Running Down A Dream
Mar 12, 2013 10:17PM ● Published by Anonymous
To say she has the sport down to a science would be an understatement. Wool has calculated how many steps she takes per half mile (140) so she never has to worry about her mileage in unfamiliar territory. Nor does she let weather conditions slow her down, as she takes her hobby off-road and into the cornfield behind her home during the winter months to avoid slick or unplowed streets.
“I want to die running,” says the passionate Wool while cooling off with a bottle of water after running a 5K in Snow Hill. She is an early adopter of a sport that dates to ancient times, but is now more popular than ever.
Scenes like the one in Snow Hill are becoming more common on the Eastern Shore; once the warmer weather rolls in, hardly a weekend goes by without a foot race or two.
“There’s a lot going on in the Eastern Shore now,” says Peter Paris, an avid runner who co-founded one of the most recent additions to the area’s racing calendar, the St. Michaels Running Festival. Despite a mere four months of active marketing, the inaugural St. Michaels Running Festival, held last May, drew 1,300 participants, a figure representing 109 percent of St. Michaels’ population. Paris’ calculations show the festival—which featured a 5K, 10K and half marathon—attracted one-third of its runners from out of state.
Already a magnet for travelers, the Eastern Shore is becoming a favorite for so-called destination running groups, Paris says. As their name implies, the groups train for and compete in races held in far-flung, usually picturesque locales.
From Chestertown to Pocomoke City, running enthusiasts can now find 31 separate events on the Eastern Shore throughout the year. The 80 or so participants in Snow Hill’s Run United 5K rank it among the smallest. Three of the finishers—two parents and their grown daughter visiting loved ones in nearby Pocomoke—hail from as far away as Redlands, Calif. But this is largely a local affair.
Take 64-year-old Salisbury resident Bill Ferguson, for example. He has both the looks and biography of a serious runner, with a lean yet sinewy frame and many miles behind him. Up and on the road three days a week by 6 a.m., Ferguson competed in 25 races last year, including Snow Hill’s Run United 5K.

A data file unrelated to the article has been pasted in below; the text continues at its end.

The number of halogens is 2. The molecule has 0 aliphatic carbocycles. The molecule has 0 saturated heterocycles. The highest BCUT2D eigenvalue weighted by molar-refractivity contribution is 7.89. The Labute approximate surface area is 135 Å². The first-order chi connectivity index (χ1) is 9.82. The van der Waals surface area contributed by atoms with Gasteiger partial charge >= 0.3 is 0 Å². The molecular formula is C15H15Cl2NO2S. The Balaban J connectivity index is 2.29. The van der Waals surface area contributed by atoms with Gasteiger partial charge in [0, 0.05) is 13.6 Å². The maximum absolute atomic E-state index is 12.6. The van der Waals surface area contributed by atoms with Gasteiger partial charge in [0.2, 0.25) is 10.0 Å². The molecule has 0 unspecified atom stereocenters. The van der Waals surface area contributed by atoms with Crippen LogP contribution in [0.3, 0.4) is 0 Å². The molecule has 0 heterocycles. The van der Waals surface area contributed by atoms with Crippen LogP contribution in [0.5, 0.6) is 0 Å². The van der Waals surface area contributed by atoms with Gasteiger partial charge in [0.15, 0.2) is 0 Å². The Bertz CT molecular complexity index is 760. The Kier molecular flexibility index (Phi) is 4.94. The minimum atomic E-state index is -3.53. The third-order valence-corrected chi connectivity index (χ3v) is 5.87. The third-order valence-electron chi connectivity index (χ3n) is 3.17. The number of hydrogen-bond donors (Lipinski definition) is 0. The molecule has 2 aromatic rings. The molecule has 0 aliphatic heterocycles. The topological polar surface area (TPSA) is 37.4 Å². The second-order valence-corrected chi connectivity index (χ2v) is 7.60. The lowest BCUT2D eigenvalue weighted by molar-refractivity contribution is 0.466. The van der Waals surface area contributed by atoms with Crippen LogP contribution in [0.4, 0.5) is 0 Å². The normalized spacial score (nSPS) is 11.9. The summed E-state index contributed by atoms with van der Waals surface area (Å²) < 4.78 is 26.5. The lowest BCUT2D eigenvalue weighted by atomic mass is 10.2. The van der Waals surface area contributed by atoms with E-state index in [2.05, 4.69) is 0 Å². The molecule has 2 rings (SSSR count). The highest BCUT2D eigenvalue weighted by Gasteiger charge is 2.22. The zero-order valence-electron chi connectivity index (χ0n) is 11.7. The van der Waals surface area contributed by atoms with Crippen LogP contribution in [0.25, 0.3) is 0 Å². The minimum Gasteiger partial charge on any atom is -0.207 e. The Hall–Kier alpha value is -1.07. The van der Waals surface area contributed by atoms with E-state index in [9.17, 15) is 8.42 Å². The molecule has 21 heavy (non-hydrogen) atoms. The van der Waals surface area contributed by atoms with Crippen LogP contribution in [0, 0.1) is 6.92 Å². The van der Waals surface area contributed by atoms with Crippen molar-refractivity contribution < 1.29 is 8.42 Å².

“I do it for the exercise and to relieve stress,” says Ferguson, who spends his days working as controller at Choptank Electric Cooperative in Denton. “And competition isn’t a bad thing.”
Ferguson is no newcomer to the sport. He began a quarter century ago as a way to relieve boredom while staying at his weekend home on a secluded North Carolina island. These days, he’s good for 12 miles a week, saving the longest run—a five-miler—for Wednesdays.
Races offer him a chance to test himself. He runs just about all of the local ones, even competing in a pair of 5Ks—race talk for five kilometers, or 3.1 miles—in the same day. His pace in the second race was only about a minute slower, Ferguson says, with a trace of pride.
In Snow Hill, he conquers the course with relative ease, turning in a time of 26:54. The fastest time is set at 18:57 by a man less than half Ferguson’s age. If it weren’t for one of the Californians, Ferguson would have crossed the line first in his class of men ages 60 and older.
“Today’s a little warm,” Ferguson says modestly. His sport, meanwhile, is hot.
Since 1980, the number of marathon finishers has grown exponentially, jumping from 143,000 to 518,000 annually, according to the advocacy group Running USA. Half-marathons have proven even more popular, attracting a record 1.6 million finishers in 2011.
Running USA’s statistics also show that the sport’s participants are getting older. Marathon finishers tend to be about five years older than their 1980 counterparts. And the likelihood of those runners being female has swelled from 10 to 41 percent.
Although the vast majority of races are organized to support nonprofit causes, they compete fiercely for their share of runners, says Rick Ramsey, director of the Snow Hill race. Organizers like Ramsey not only have to lure runners, but also sponsors. The typical $20 race fee usually doesn’t cover expenses, so deep-pocketed businesses help fill the financial gap and provide a little extra for the charity in question.
In Snow Hill, the proceeds are for local girls’ soccer teams. A couple squads help round out the field of runners, skewing the average age to much younger than normal. The runners trickle across through the red, inflatable arc that serves as the finish line, “kicking” the last several hundred yards with one final, painful burst of speed. Tenth place ... eleventh ... twelfth ... thirteenth.
Wool, who strides into fourteenth place, will tell you that she runs to stay alive. Both her mother and father suffered from heart-related troubles, and as a young woman, Wool battled weight problems. So she ran. And ran. Like Ferguson, she finishes the race second in her age group—to a member of the California family. It’s a tough day for California-Maryland relations.
But for locals and out-of-towners alike, there is a common bond in the air. They’ve all triumphed over yet another challenge, and are free to move on to the next race. Some take time to swap trade secrets that come from years of laying down mileage on the Shore. Near the top of that list are favorite places to train, which include the recently completed Rails to Trails in St. Michaels and the City Park just east of downtown Salisbury. But the region’s rural character translates into plenty of safe running alternatives.
“There’s a lot of country roads you can run on,” Wool says. “There isn’t a lot of traffic. That’s what I like the best.”
Or just wait until race day. The road is guaranteed to be clear.